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A few recent conversations - including our recent RSA/Arts Council seminar series and a chat with Janet Morris, who is involved in the What Next? Southwark initiative among arts organisations - have coalesced in my thoughts.

The settlement for arts and heritage funding in the recent spending review could have been worse but not much worse. Even deeper reductions in local government funding (plus more years of council tax freeze) will mean local cuts for arts organisations on top of national ones.

While some local authorities - Bristol and Norwich, for example - see arts and culture as integral to their local economic strategy, beyond the small band of true believers can a case be made for the arts which goes beyond the passionate special pleading which we have heard so often? I think it can, but it will involve a major shift of thinking in the arts sector itself.

Looking at overall cuts in council spending of up to a third, alongside rising needs and a sluggish economy, it is clear that unless local leaders think and act very differently, they face managing a major decline in both service standards and the quality of the public domain.

The new form of local leadership required involves a number of elements:

-          The development and articulation of an ambitious, distinctive and achievable vision.

-          The bringing together of the key local actors from the public, private, civic and third sector and the inculcation of a deep and authentic commitment to collaboration (which, to mean anything, must involve a willingness to make short term sacrifices in individual organisations in pursuit of shared goals).

-          A rich engagement with the broader public, including identifying and winning buy in for actions local citizens can contribute to the place's prospects (for an example of this see the Mayor of Oklahoma).

'Vision', 'collaboration' and 'public engagement' are all the kind of warm words that tend to get attached to various local coordinating bodies, like, for example, the Local Strategic Partnerships set up by the last Labour Government. But the harsh reality is that these bodies tend to be little more than committees which organisations either treat with disdain or through which they steadfastly pursue their own bureaucratic self-interest.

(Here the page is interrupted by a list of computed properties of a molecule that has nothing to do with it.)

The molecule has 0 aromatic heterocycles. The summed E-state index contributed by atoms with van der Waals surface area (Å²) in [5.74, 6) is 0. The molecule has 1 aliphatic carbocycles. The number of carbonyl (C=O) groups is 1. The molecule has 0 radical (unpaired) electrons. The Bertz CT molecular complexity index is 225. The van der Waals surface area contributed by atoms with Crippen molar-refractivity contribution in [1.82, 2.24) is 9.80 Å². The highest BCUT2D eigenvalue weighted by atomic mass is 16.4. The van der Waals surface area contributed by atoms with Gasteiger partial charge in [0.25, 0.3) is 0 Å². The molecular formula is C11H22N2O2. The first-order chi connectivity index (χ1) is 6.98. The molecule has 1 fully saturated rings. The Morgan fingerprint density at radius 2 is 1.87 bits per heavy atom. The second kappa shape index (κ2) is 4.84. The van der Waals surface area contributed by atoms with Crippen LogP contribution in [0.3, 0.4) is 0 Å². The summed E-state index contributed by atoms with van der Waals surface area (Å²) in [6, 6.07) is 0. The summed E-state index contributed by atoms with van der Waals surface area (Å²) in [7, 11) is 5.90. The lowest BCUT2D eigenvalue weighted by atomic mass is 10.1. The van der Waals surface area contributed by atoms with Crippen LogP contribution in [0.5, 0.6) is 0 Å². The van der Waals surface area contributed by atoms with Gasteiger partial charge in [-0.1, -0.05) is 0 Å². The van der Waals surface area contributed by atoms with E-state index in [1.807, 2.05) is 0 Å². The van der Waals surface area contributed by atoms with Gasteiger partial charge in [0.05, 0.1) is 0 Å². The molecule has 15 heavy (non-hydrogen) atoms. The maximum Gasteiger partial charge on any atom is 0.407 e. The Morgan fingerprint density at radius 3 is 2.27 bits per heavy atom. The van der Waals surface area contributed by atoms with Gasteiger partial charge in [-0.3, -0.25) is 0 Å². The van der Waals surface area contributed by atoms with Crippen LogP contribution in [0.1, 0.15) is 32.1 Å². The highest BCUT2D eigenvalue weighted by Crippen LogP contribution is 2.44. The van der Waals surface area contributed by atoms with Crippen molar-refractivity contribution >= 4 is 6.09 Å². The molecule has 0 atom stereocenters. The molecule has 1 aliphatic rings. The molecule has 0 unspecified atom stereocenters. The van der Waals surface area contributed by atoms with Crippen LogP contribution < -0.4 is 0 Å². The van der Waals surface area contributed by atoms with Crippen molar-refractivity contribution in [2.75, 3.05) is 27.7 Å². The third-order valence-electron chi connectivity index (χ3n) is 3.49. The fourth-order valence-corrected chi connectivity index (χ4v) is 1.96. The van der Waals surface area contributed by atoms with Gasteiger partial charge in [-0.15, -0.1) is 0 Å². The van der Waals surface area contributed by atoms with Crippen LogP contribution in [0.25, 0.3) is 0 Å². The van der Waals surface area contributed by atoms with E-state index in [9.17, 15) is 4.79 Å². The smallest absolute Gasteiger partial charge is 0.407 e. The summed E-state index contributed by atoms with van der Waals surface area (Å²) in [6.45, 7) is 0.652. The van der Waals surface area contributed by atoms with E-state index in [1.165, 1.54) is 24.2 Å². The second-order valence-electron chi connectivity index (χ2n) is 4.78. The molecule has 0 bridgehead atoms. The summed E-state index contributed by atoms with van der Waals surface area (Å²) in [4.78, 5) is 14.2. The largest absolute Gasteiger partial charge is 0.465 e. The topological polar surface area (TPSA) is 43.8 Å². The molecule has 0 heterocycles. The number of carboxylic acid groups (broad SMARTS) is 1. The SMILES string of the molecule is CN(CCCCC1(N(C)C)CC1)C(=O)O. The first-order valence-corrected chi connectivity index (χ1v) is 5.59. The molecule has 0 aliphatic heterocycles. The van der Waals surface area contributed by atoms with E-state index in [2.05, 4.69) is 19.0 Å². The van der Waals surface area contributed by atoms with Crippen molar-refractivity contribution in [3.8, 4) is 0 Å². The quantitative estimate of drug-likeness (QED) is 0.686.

How can rhetorical commitments to new forms of leadership, innovative practice and generous collaboration turn into something real? This is where arts organisations can come in. Their ethos, their method, their creativity can act as the catalyst for new ways of being and thinking. This is something we saw happen when we helped bring arts practice and method to the local coordination body in Peterborough as part of our Citizen Power project (final report forthcoming).

The question thus changes: instead of 'how can we persuade the authorities (and local people) to protect the arts in tough times?' it becomes 'how can we be prime movers in enabling our place not only to survive but to prosper in these difficult times?'.

For arts organisations to make this offer and make it credibly they will need to examine their own ways of working. They will in essence need to see themselves as commissioned by the places, in which they are based, a concept which, if taken seriously, is complex and challenging.

To act as place catalysts will involve developing a nuanced and grounded understanding of their locality, its people, its needs and its challenges. It will mean fending off those - and this will include some of its traditional allies - who see such an idea as instrumental or parochial. And it will involve the organisations showing how successful engagement in place leadership depends on being able also to create art and culture of intrinsic merit.

I suspect many arts organisations would claim already to be catalysts for local change just as many organisations claim to subsume their interest to the broader good of their locality, but such claims are hollow unless they are manifested in a genuine commitment to self-examination and reorientation.

It won't be easy but 'place commissioning' may be the way for the local case for arts funding to be less bleeding stump and more bleeding edge.

 

 

 

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